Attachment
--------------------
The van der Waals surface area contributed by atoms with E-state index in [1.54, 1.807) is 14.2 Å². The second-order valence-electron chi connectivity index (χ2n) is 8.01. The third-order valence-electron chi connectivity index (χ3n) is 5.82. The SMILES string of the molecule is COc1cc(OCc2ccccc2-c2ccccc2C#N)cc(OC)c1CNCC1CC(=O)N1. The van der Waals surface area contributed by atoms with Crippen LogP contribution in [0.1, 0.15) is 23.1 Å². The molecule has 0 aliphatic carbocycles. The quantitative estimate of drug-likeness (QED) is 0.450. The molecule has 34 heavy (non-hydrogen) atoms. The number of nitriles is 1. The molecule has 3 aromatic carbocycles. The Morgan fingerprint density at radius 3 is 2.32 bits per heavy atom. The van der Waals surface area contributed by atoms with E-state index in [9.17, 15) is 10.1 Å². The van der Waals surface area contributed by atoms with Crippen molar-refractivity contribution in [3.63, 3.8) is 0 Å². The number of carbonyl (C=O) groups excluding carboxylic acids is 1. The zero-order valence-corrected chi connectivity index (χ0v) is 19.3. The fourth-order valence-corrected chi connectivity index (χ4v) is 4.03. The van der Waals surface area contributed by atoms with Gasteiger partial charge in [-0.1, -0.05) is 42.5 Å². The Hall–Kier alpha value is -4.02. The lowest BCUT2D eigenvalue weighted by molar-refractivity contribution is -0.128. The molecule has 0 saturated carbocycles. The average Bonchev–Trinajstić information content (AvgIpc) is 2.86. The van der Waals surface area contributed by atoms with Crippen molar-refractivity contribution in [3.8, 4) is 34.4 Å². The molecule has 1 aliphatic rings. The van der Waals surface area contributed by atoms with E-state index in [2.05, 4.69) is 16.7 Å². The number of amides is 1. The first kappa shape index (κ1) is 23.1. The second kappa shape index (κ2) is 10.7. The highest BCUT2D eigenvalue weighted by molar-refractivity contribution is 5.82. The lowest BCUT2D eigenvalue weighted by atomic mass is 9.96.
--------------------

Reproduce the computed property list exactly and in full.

The van der Waals surface area contributed by atoms with E-state index in [1.54, 1.807) is 14.2 Å². The second-order valence-electron chi connectivity index (χ2n) is 8.01. The third-order valence-electron chi connectivity index (χ3n) is 5.82. The SMILES string of the molecule is COc1cc(OCc2ccccc2-c2ccccc2C#N)cc(OC)c1CNCC1CC(=O)N1. The van der Waals surface area contributed by atoms with Crippen LogP contribution in [0.1, 0.15) is 23.1 Å². The molecule has 0 aliphatic carbocycles. The quantitative estimate of drug-likeness (QED) is 0.450. The molecule has 34 heavy (non-hydrogen) atoms. The number of nitriles is 1. The molecule has 3 aromatic carbocycles. The Morgan fingerprint density at radius 3 is 2.32 bits per heavy atom. The van der Waals surface area contributed by atoms with E-state index in [9.17, 15) is 10.1 Å². The van der Waals surface area contributed by atoms with Crippen molar-refractivity contribution in [3.63, 3.8) is 0 Å². The number of carbonyl (C=O) groups excluding carboxylic acids is 1. The zero-order valence-corrected chi connectivity index (χ0v) is 19.3. The fourth-order valence-corrected chi connectivity index (χ4v) is 4.03. The van der Waals surface area contributed by atoms with Gasteiger partial charge in [-0.1, -0.05) is 42.5 Å². The Hall–Kier alpha value is -4.02. The lowest BCUT2D eigenvalue weighted by molar-refractivity contribution is -0.128. The molecule has 0 saturated carbocycles. The average Bonchev–Trinajstić information content (AvgIpc) is 2.86. The van der Waals surface area contributed by atoms with Crippen molar-refractivity contribution in [3.8, 4) is 34.4 Å². The molecule has 1 aliphatic rings. The van der Waals surface area contributed by atoms with E-state index in [2.05, 4.69) is 16.7 Å². The number of amides is 1. The first kappa shape index (κ1) is 23.1. The second kappa shape index (κ2) is 10.7. The highest BCUT2D eigenvalue weighted by molar-refractivity contribution is 5.82. The lowest BCUT2D eigenvalue weighted by atomic mass is 9.96.